Friday, August 20, 2010

2010 Notre Dame Football Preview

For a University so universally recognized by its tradition things will certainly appear different with the 2010 edition of the Notre Dame Fighting Irish Football Team.

Gone are the days of
Charlie Weis, an often-criticized, overly confident alum whose early success only seemed to accelerate his departure upon exceedingly dreadful performances over the last three years of is presence under the dome. Also gone is Jimmy Clausen, the most prized recruit of the Weis era, who left (independent of the coaching change) with a year of eligibility left to fulfill his lifelong dream of NFL employment.

With those departures, additionally including Biletnikoff winner
Golden Tate, a new era embodied by Irish Catholic roots is breathing new life into a stagnant and lifeless program.

Brian Kelly, conductor of improbable success as head coach at perennial afterthought universities. Grand Valley State, Central Michigan, and most recently Cincinnati are among the previous employers proud of what their former head coach accomplished during his respective tenure. He brings with him a spread offense and, unlike former ND head coach Tyrone Willingham's west coast offense, this new system will actually appear noticeably different from any prior scheme executed by the Blue and Gold.

At the crux of this belief is the coherence manifested by a tight-knit coaching staff. Unlike the previous regime, whose assistants were an amalgam of men who, for the most part, had not worked for or with Weis, Kelly's staff has mostly operated under his influence for years.

Perhaps the most significant of the new hires is Strength and Conditioning coach
Paul Longo. Not to throw former occupant of that position at ND, Ruben Mendoza, under the bus but teams in the Weis era showed two crippling weaknesses every time they stepped onto the field: 1) lack of endurance and 2) an inability to put teams away when holding the lead.

Although Coach Longo surely enjoys the upgrade in facilities presented by the
Guglielmino Athletic Complex (including its connecting Haggar Fitness Center) and Labar Practice Complex versus where the middling Bearcats used to train (their own stadium), Longo has embraced Kelly's blue-collar ethos with open arms. In fact, with Kelly's blessing, coach Longo implored his new players to trudge through the snowy South Bend winter and forgo comfortable, heated training inside of the Loftus Sports Center to battle the cold at 4am. Even Chuck Norris would have blushed.

Coaching and training hard is not everything, though, which is why Kelly convinced Athletics Director Jack Swarbrick to
institute a training table, whereby athletes are treated to specialty nutrition to ensure competitive advantages over their opposition. Training tables are routinely used amongst many elite programs and the weaker ones, too. Now, finally, Irish football players will be able to fuel their bodies with the appropriate nutrition under microscopic supervision to ensure they maintain necessary weight (and strength) levels over the grueling season.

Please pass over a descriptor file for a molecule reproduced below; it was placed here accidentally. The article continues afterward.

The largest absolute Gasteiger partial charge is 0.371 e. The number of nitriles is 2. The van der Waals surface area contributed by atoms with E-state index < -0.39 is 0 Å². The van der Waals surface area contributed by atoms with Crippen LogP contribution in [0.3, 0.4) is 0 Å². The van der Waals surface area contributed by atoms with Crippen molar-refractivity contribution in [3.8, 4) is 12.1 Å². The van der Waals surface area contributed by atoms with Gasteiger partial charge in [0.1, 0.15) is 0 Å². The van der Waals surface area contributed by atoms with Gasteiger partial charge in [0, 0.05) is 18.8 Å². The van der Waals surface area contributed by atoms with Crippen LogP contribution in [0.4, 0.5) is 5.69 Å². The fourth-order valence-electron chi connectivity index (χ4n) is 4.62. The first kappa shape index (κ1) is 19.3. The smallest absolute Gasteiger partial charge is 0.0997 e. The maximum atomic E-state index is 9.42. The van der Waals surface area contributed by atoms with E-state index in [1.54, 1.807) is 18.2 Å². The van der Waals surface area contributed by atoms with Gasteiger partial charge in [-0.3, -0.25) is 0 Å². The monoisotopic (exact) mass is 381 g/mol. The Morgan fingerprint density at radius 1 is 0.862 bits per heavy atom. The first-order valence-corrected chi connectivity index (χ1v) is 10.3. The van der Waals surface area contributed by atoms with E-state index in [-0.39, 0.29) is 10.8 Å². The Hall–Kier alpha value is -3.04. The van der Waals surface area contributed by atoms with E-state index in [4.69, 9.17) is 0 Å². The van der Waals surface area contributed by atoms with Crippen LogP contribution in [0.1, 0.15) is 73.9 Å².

With all of those things in place, the 2010 ND Football program has a clean slate and competitive advantage to boot. New faces on offense and defense abound will compound the fresh look, which also includes
new uniform designs.

Dayne Crist
, hailing from Notre Dame high school in California, takes over as signal-caller for the Irish after a speedy recovery from a torn ACL suffered in garbage time against Washington State last season. He is the only scholarship quarterback with Division 1 snaps but he'll have trusty wide receiver Michael Floyd and tight end Kyle Rudolph, two All-American candidates, to ease the adjustment to Kelly's new system. Armando Allen Jr., a senior running, also provides a reliable target from the backfield to help Crist settle in. Although coach Kelly touts offensive line depth as a strength, the Irish will be breaking in new tackles with minimal experience in redshirt freshman Zack Martin and senior Taylor Dever, meaning Crist will need to be on alert at all times.

Offense was never really an issue for Weis' teams though (except in the red zone). It was always porous defenses that crippled any chance of Weis fielding competitive teams. Ultimately, Brian Kelly's success rests on the defense.
Bob Diaco, defensive coordinator, switched his men back to a 3-4 from a 4-3 last year, bring the Irish and their current players back to a system they were originally recruited for. This should allow stars in the making like Ethan Johnson and Manti Te'o to flourish. In order to achieve the results are fans are hoping for, though, the defensive line will need to improve upon its woeful recent history which has seen the Irish allow teams to run through with ease.

Thanks to the "efforts" of former Notre Dame Athletics Director Kevin White this year's schedule leaves much to be desired (see below in my game by game prediction).

Most coaches will tell you that they take one game at a time and they will not circle the important ones until they're next on the schedule, but Coach Kelly thinks unconventionally. He knows that bouts against Michigan, Pittsburgh, Utah (don't laugh), and USC will set the tone for his tenure at ND. Sure, Boston College, Michigan State, and Purdue always put up strong fights against the Irish but the four aforementioned swing games will identify how taxing a chore Coach Kelly has before him.